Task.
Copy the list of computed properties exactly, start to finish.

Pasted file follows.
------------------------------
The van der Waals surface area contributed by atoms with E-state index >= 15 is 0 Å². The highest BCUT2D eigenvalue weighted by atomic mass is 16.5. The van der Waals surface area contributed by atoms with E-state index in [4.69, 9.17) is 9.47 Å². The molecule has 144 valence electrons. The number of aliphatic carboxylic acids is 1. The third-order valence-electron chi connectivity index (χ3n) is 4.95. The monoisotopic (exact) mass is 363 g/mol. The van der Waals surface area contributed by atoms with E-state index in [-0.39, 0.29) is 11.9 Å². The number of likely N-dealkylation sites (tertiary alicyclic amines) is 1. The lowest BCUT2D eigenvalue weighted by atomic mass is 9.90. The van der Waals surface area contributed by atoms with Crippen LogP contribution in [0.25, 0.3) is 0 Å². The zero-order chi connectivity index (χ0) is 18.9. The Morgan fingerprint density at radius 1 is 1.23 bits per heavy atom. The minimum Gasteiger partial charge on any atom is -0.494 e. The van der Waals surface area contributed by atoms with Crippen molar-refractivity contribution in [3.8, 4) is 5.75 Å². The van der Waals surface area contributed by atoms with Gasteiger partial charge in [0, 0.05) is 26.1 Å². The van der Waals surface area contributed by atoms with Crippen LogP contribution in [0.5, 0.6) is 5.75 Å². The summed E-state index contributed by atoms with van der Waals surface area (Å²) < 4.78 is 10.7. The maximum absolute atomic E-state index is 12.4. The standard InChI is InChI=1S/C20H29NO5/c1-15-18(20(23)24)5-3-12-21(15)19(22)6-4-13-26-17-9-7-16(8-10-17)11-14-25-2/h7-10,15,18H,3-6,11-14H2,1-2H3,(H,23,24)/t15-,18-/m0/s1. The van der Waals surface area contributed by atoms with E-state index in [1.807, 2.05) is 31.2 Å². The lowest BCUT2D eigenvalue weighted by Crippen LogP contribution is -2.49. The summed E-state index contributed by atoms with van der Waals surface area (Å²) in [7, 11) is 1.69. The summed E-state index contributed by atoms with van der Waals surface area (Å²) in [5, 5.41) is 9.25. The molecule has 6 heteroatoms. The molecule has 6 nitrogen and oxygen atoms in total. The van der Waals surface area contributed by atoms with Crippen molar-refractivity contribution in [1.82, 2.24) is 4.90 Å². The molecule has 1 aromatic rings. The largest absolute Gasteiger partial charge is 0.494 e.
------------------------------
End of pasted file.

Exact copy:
The van der Waals surface area contributed by atoms with E-state index >= 15 is 0 Å². The highest BCUT2D eigenvalue weighted by atomic mass is 16.5. The van der Waals surface area contributed by atoms with E-state index in [4.69, 9.17) is 9.47 Å². The molecule has 144 valence electrons. The number of aliphatic carboxylic acids is 1. The third-order valence-electron chi connectivity index (χ3n) is 4.95. The monoisotopic (exact) mass is 363 g/mol. The van der Waals surface area contributed by atoms with E-state index in [-0.39, 0.29) is 11.9 Å². The number of likely N-dealkylation sites (tertiary alicyclic amines) is 1. The lowest BCUT2D eigenvalue weighted by atomic mass is 9.90. The van der Waals surface area contributed by atoms with Crippen LogP contribution in [0.25, 0.3) is 0 Å². The zero-order chi connectivity index (χ0) is 18.9. The Morgan fingerprint density at radius 1 is 1.23 bits per heavy atom. The minimum Gasteiger partial charge on any atom is -0.494 e. The van der Waals surface area contributed by atoms with Crippen molar-refractivity contribution in [3.8, 4) is 5.75 Å². The van der Waals surface area contributed by atoms with Gasteiger partial charge in [0, 0.05) is 26.1 Å². The van der Waals surface area contributed by atoms with Crippen LogP contribution in [0.5, 0.6) is 5.75 Å². The summed E-state index contributed by atoms with van der Waals surface area (Å²) < 4.78 is 10.7. The maximum absolute atomic E-state index is 12.4. The standard InChI is InChI=1S/C20H29NO5/c1-15-18(20(23)24)5-3-12-21(15)19(22)6-4-13-26-17-9-7-16(8-10-17)11-14-25-2/h7-10,15,18H,3-6,11-14H2,1-2H3,(H,23,24)/t15-,18-/m0/s1. The van der Waals surface area contributed by atoms with E-state index in [1.807, 2.05) is 31.2 Å². The lowest BCUT2D eigenvalue weighted by Crippen LogP contribution is -2.49. The summed E-state index contributed by atoms with van der Waals surface area (Å²) in [7, 11) is 1.69. The summed E-state index contributed by atoms with van der Waals surface area (Å²) in [5, 5.41) is 9.25. The molecule has 6 heteroatoms. The molecule has 6 nitrogen and oxygen atoms in total. The van der Waals surface area contributed by atoms with Crippen molar-refractivity contribution in [1.82, 2.24) is 4.90 Å². The molecule has 1 aromatic rings. The largest absolute Gasteiger partial charge is 0.494 e.